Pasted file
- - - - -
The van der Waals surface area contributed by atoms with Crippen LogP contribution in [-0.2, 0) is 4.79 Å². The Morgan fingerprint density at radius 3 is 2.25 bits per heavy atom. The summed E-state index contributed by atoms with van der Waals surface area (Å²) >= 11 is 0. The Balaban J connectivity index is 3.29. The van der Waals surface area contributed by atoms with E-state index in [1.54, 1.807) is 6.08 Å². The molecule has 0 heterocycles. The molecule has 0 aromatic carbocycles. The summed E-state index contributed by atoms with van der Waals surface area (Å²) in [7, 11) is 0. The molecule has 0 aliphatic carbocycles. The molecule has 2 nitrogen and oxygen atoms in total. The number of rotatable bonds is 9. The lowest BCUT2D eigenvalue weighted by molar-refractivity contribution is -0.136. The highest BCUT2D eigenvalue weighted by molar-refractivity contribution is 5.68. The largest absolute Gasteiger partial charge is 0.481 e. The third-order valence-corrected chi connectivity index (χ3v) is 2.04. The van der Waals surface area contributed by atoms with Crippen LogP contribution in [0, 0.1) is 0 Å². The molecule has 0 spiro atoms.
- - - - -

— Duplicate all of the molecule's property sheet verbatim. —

The van der Waals surface area contributed by atoms with Crippen LogP contribution in [-0.2, 0) is 4.79 Å². The Morgan fingerprint density at radius 3 is 2.25 bits per heavy atom. The summed E-state index contributed by atoms with van der Waals surface area (Å²) >= 11 is 0. The Balaban J connectivity index is 3.29. The van der Waals surface area contributed by atoms with E-state index in [1.54, 1.807) is 6.08 Å². The molecule has 0 heterocycles. The molecule has 0 aromatic carbocycles. The summed E-state index contributed by atoms with van der Waals surface area (Å²) in [7, 11) is 0. The molecule has 0 aliphatic carbocycles. The molecule has 2 nitrogen and oxygen atoms in total. The number of rotatable bonds is 9. The lowest BCUT2D eigenvalue weighted by molar-refractivity contribution is -0.136. The highest BCUT2D eigenvalue weighted by molar-refractivity contribution is 5.68. The largest absolute Gasteiger partial charge is 0.481 e. The third-order valence-corrected chi connectivity index (χ3v) is 2.04. The van der Waals surface area contributed by atoms with Crippen LogP contribution in [0, 0.1) is 0 Å². The molecule has 0 spiro atoms.